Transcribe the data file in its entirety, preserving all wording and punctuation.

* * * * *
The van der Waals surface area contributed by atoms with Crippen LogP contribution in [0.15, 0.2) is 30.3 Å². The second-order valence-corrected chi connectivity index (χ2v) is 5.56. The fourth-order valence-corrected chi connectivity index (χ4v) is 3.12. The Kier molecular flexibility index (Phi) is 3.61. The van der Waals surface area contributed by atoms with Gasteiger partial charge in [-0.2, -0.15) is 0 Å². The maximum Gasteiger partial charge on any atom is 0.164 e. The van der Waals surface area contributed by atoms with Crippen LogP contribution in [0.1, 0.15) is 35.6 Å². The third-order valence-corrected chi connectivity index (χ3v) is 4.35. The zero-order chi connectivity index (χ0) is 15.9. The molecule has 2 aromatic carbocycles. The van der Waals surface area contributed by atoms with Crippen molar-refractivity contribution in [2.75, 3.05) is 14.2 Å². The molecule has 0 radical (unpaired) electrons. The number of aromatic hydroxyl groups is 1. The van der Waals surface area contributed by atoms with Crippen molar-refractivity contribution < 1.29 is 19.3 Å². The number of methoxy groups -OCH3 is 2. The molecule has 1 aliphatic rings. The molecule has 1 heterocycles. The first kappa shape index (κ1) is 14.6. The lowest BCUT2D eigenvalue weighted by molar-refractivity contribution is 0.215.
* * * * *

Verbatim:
The van der Waals surface area contributed by atoms with Crippen LogP contribution in [0.15, 0.2) is 30.3 Å². The second-order valence-corrected chi connectivity index (χ2v) is 5.56. The fourth-order valence-corrected chi connectivity index (χ4v) is 3.12. The Kier molecular flexibility index (Phi) is 3.61. The van der Waals surface area contributed by atoms with Gasteiger partial charge in [-0.2, -0.15) is 0 Å². The maximum Gasteiger partial charge on any atom is 0.164 e. The van der Waals surface area contributed by atoms with Crippen LogP contribution in [0.1, 0.15) is 35.6 Å². The third-order valence-corrected chi connectivity index (χ3v) is 4.35. The zero-order chi connectivity index (χ0) is 15.9. The molecule has 2 aromatic carbocycles. The van der Waals surface area contributed by atoms with Crippen molar-refractivity contribution in [2.75, 3.05) is 14.2 Å². The molecule has 0 radical (unpaired) electrons. The number of aromatic hydroxyl groups is 1. The van der Waals surface area contributed by atoms with Crippen molar-refractivity contribution < 1.29 is 19.3 Å². The number of methoxy groups -OCH3 is 2. The molecule has 1 aliphatic rings. The molecule has 1 heterocycles. The first kappa shape index (κ1) is 14.6. The lowest BCUT2D eigenvalue weighted by molar-refractivity contribution is 0.215.